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5/29/08 - Some exciting news at Sawbill today. John Barnett and Lucinda Lundey became engaged yesterday in the middle of their 6 day canoe trip. John proposed to Lucinda in middle of Sawbill Lake as they were paddling on their way back. Now if that's not romantic, I don't know what is. - Carl
(L-R) James McGlamery, Steven Barnett, Lucinda Lundey, John Barnett
5/28/08 - Frequent Sawbill visitors will recall that we have what appears to be a doghouse with no door in front of our store. The structure is actually a fancy cover for our well. Today Cindy and Hazel Oberholtzer spruced up the doorless doghouse by planting some flowers on the roof.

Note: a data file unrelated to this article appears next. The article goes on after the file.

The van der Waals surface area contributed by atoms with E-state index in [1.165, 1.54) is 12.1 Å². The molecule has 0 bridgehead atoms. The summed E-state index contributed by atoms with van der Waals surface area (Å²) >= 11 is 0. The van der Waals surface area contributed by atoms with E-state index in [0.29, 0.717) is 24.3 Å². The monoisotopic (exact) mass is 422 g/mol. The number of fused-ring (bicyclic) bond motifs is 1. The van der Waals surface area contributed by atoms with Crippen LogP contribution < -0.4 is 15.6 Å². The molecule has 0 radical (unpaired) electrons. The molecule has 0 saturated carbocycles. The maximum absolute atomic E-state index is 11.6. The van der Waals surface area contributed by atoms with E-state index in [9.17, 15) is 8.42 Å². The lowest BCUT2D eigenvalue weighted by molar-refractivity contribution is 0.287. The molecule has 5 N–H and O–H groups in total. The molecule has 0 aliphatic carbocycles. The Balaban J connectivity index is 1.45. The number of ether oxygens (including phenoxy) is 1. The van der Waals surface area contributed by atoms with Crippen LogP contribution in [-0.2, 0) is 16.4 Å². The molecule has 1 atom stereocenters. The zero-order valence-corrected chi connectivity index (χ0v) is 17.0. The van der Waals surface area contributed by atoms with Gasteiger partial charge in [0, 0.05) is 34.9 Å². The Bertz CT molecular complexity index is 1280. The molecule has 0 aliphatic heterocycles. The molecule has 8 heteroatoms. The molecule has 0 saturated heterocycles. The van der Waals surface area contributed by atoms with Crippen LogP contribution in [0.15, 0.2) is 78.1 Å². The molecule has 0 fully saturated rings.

Cindy and Hazel show off their handiwork--a mix of petunias, verbeena, and calibrachoa.
5/27/08 - After the busy weekend, the Sawbill crew begins to work on all the clean up jobs--not as glamorous as outfitting groups, perhaps, but just as important. Consider this another typical Tuesday at the office.
Bill tackles the annual chore of cleaning the water tank. Because Sawbill's water is not chemically treated, minerals and algae can slowly build up inside the tank.
A view from the inside.
Meanwhile, Ellyn and Carl clean, refuel, and test our camp stoves. By tonight, the stoves will be back on the shelf ready for tomorrow's canoe trips.
5/25/08 - Today was our first 70 degree day at Sawbill since last September. On a related note, the Sawbill Glacier, located on the north side of the store, is in danger of disappearing forever, or at least until next winter. Those who would like to see this majestic ice formation should probably come tomorrow.